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Mass U.S. Monitoring of Innocent Non-Americans Must End (El Pais, Spain)


"The Obama Administration cannot continue to use a strategy of silence and obstruction when it comes to the scandalous violation of individual rights that has been exposed. ... It is hard to accept that the fight against terrorism justifies a need to monitor the communications of millions of citizens in other countries."




Translated By Seren Moore


October 28, 2013


Spain - El Pais - Original Article (Spanish)

A bemused U.S. ambassador to Spain, James Costos, leaves Spain's Foreign Ministry in Madrid, after being summoned to answer to charges that Washington monitored 60 million phone calls in Spain within a one-month period, October 28.

RUSSIA TODAY NEWS VIDEO: European elites in uproar over spying on world leaders, Oct. 26, 00:04:32RealVideo

Four months after the scandal broke over massive communications espionage by the U.S. National Security Agency, the Obama Administration cannot continue to use a strategy of silence and obstruction when it comes to the scandalous violation of individual rights that has been exposed. In a telephone conversation last Wednesday, Chancellor Merkel herself personally reminded Obama that such practices are unacceptable. Now we know that the programs the agency uses are not only used for hijacking computers and intercepting communications, but have also been used to tap telephone lines, including Merkel's.


However much it is claimed that this surveillance is carried out with judicial authorization under the controversial Patriot Act, it is hard to accept that the fight against terrorism justifies a need to monitor the communications of millions of citizens in other countries. A basic sense of proportionality makes it implausible that in a hypothetical search for terrorist cells, the intelligence services were involved with monitoring the computers of important people such as the presidents of Mexico and Brazil, or French diplomatic missions in Washington and the United Nations.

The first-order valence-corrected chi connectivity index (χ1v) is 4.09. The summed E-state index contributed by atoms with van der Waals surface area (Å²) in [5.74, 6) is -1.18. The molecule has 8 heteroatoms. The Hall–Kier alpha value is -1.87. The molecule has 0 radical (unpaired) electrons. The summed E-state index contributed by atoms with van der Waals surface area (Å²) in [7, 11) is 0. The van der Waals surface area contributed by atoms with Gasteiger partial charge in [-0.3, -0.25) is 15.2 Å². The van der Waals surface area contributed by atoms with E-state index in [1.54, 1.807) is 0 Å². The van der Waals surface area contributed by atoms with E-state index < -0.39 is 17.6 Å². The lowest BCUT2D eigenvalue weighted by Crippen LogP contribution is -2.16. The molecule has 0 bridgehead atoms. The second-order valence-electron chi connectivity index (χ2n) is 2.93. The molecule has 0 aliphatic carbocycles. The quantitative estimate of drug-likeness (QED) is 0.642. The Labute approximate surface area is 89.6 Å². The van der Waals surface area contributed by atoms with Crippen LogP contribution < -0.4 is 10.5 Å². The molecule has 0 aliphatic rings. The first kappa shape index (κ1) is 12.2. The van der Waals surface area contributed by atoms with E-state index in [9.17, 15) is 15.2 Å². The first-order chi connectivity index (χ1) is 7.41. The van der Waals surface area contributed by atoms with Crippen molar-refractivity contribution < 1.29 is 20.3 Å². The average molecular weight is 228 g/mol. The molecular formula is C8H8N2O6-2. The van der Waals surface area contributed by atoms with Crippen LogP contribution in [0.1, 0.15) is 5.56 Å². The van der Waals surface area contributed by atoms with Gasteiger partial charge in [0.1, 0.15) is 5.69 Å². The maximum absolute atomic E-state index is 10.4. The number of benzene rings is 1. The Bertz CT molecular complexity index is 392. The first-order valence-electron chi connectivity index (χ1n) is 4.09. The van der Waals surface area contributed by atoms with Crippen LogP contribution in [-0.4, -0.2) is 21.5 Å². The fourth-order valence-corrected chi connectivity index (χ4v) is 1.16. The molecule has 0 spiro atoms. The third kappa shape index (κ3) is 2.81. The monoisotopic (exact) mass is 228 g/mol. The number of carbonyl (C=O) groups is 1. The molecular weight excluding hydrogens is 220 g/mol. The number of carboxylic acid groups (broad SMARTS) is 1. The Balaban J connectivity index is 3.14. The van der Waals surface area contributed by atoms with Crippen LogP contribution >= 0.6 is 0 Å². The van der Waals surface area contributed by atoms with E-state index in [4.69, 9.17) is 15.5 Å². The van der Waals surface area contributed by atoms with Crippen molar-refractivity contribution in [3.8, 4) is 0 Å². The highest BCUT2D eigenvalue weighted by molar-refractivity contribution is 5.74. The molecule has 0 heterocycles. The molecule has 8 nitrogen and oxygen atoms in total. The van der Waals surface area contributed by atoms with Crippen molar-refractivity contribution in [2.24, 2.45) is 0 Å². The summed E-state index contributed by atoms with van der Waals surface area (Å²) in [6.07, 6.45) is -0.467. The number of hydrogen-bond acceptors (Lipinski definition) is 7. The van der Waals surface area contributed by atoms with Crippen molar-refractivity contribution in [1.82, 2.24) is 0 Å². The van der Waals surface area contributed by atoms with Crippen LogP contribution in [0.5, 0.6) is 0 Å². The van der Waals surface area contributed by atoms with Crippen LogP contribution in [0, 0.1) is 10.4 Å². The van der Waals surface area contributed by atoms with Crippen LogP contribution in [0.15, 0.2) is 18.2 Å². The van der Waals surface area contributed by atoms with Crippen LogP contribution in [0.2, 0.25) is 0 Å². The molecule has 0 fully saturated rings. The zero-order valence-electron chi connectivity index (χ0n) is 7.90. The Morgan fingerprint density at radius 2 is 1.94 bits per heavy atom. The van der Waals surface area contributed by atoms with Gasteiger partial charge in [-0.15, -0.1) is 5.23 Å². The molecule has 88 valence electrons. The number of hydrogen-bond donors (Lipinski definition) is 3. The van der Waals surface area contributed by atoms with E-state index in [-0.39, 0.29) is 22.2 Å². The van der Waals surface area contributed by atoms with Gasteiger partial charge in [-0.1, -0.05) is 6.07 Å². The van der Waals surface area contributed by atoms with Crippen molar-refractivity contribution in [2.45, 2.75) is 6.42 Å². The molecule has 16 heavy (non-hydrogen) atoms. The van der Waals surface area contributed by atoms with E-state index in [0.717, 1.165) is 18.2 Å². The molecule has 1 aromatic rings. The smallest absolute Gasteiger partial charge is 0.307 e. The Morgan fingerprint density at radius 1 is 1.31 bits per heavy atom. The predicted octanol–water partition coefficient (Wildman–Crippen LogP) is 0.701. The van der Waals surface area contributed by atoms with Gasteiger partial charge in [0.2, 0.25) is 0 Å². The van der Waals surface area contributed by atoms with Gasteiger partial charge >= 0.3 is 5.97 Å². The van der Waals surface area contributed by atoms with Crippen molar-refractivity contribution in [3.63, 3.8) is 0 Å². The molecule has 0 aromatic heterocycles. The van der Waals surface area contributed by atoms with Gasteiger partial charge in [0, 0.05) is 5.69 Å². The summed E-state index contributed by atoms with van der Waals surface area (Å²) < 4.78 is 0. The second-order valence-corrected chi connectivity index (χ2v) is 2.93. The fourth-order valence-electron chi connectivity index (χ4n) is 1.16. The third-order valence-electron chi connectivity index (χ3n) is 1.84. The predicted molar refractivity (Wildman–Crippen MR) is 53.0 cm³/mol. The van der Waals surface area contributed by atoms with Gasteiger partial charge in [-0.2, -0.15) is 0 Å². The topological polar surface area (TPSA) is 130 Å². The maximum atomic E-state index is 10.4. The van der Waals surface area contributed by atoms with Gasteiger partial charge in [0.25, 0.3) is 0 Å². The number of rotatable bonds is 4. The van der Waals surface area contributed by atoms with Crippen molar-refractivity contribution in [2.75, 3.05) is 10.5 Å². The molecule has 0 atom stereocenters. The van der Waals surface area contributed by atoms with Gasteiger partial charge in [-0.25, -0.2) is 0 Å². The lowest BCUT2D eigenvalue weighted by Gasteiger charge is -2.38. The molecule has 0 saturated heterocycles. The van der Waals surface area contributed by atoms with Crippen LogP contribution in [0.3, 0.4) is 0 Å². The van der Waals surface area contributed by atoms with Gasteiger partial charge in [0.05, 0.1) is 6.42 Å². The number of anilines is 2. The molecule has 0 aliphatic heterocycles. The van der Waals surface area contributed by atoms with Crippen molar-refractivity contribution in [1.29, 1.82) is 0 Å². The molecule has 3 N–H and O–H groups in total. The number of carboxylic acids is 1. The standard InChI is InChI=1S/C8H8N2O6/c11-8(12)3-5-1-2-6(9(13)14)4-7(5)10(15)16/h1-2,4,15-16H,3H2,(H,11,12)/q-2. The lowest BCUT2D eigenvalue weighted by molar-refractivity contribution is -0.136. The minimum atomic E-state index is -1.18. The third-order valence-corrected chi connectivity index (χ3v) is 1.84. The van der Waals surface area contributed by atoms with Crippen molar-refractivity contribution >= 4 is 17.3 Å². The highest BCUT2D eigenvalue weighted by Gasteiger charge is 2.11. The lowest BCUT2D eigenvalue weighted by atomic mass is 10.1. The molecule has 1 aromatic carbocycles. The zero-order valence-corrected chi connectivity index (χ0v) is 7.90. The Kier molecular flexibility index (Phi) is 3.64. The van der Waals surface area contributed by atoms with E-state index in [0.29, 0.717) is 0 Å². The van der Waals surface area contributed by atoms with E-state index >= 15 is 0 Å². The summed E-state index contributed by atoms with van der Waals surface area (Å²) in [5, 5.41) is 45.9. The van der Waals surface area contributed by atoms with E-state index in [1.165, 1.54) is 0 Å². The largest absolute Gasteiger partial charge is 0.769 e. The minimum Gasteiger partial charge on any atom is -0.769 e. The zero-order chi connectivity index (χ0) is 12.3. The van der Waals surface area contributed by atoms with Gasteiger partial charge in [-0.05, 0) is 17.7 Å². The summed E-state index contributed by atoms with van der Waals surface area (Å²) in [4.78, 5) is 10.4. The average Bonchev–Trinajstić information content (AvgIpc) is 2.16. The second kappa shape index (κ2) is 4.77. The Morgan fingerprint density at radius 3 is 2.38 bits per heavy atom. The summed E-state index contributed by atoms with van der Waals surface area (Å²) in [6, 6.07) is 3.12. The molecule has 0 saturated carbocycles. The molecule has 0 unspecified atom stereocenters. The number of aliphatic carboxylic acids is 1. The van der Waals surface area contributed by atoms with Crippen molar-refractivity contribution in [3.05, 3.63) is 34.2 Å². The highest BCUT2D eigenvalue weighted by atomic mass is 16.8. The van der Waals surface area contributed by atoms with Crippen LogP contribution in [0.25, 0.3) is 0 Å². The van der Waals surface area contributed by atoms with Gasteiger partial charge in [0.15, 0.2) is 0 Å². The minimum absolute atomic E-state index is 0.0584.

Amid the escalating revelations, we also know that the Spanish secret services assume that private communications in our country have been illegally intercepted. Up to now, demands for explanations have been met with the same evasive responses as the rest of the affected countries. Among allies, this is unacceptable.

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The unease this issue creates within governments and the European Commission explains why reactions have ranged from tepid to hypocritical, partly because most countries have a lot to hide about their own intelligence services. However, the dimensions of the case make the contempt with which Washington treats demands from its allies for an explanation unbearable.


The European Parliament, up to now the most active institution in defending the rights of citizens, but the one in possession of the least amount of competence, has asked that bank details not be provided to the United States without ensuring a legal framework consistent with the principals of the rule of law. It is only a gesture, but it is one that that Obama should not ignore.


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Posted By Worldmeets.US Oct. 28, 2013, 7:59am







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